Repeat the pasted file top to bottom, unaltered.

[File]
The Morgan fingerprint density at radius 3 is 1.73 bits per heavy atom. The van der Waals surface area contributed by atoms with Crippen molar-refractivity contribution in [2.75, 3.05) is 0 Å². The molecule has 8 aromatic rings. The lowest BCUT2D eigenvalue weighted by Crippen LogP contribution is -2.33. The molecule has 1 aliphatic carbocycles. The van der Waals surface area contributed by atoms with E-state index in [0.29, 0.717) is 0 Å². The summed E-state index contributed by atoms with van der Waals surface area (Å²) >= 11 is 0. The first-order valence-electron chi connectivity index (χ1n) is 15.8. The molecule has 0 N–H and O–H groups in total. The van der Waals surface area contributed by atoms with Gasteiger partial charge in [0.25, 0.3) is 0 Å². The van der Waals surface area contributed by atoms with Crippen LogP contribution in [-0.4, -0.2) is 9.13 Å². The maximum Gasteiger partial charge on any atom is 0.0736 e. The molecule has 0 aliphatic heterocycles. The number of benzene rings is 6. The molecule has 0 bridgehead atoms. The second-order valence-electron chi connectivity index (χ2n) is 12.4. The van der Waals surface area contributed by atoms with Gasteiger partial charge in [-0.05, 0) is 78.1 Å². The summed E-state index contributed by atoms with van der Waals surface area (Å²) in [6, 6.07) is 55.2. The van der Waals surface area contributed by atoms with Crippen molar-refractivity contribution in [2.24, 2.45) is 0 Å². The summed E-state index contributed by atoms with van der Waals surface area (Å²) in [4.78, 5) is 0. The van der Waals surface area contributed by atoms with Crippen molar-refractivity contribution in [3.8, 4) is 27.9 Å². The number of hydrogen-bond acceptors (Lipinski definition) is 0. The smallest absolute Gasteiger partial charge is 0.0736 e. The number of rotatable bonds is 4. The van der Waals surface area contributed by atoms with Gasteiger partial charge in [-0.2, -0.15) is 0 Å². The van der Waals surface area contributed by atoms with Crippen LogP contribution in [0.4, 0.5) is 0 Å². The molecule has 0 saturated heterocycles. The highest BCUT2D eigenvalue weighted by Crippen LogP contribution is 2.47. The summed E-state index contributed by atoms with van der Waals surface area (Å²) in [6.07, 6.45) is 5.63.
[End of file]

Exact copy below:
The Morgan fingerprint density at radius 3 is 1.73 bits per heavy atom. The van der Waals surface area contributed by atoms with Crippen molar-refractivity contribution in [2.75, 3.05) is 0 Å². The molecule has 8 aromatic rings. The lowest BCUT2D eigenvalue weighted by Crippen LogP contribution is -2.33. The molecule has 1 aliphatic carbocycles. The van der Waals surface area contributed by atoms with E-state index in [0.29, 0.717) is 0 Å². The summed E-state index contributed by atoms with van der Waals surface area (Å²) >= 11 is 0. The first-order valence-electron chi connectivity index (χ1n) is 15.8. The molecule has 0 N–H and O–H groups in total. The van der Waals surface area contributed by atoms with Gasteiger partial charge in [0.25, 0.3) is 0 Å². The van der Waals surface area contributed by atoms with Crippen LogP contribution in [-0.4, -0.2) is 9.13 Å². The maximum Gasteiger partial charge on any atom is 0.0736 e. The molecule has 0 aliphatic heterocycles. The number of benzene rings is 6. The molecule has 0 bridgehead atoms. The second-order valence-electron chi connectivity index (χ2n) is 12.4. The van der Waals surface area contributed by atoms with Gasteiger partial charge in [-0.05, 0) is 78.1 Å². The summed E-state index contributed by atoms with van der Waals surface area (Å²) in [6, 6.07) is 55.2. The van der Waals surface area contributed by atoms with Crippen molar-refractivity contribution in [2.24, 2.45) is 0 Å². The summed E-state index contributed by atoms with van der Waals surface area (Å²) in [4.78, 5) is 0. The van der Waals surface area contributed by atoms with Crippen molar-refractivity contribution in [3.8, 4) is 27.9 Å². The number of hydrogen-bond acceptors (Lipinski definition) is 0. The smallest absolute Gasteiger partial charge is 0.0736 e. The number of rotatable bonds is 4. The van der Waals surface area contributed by atoms with Gasteiger partial charge in [-0.2, -0.15) is 0 Å². The van der Waals surface area contributed by atoms with Crippen LogP contribution in [0.4, 0.5) is 0 Å². The molecule has 0 saturated heterocycles. The highest BCUT2D eigenvalue weighted by Crippen LogP contribution is 2.47. The summed E-state index contributed by atoms with van der Waals surface area (Å²) in [6.07, 6.45) is 5.63.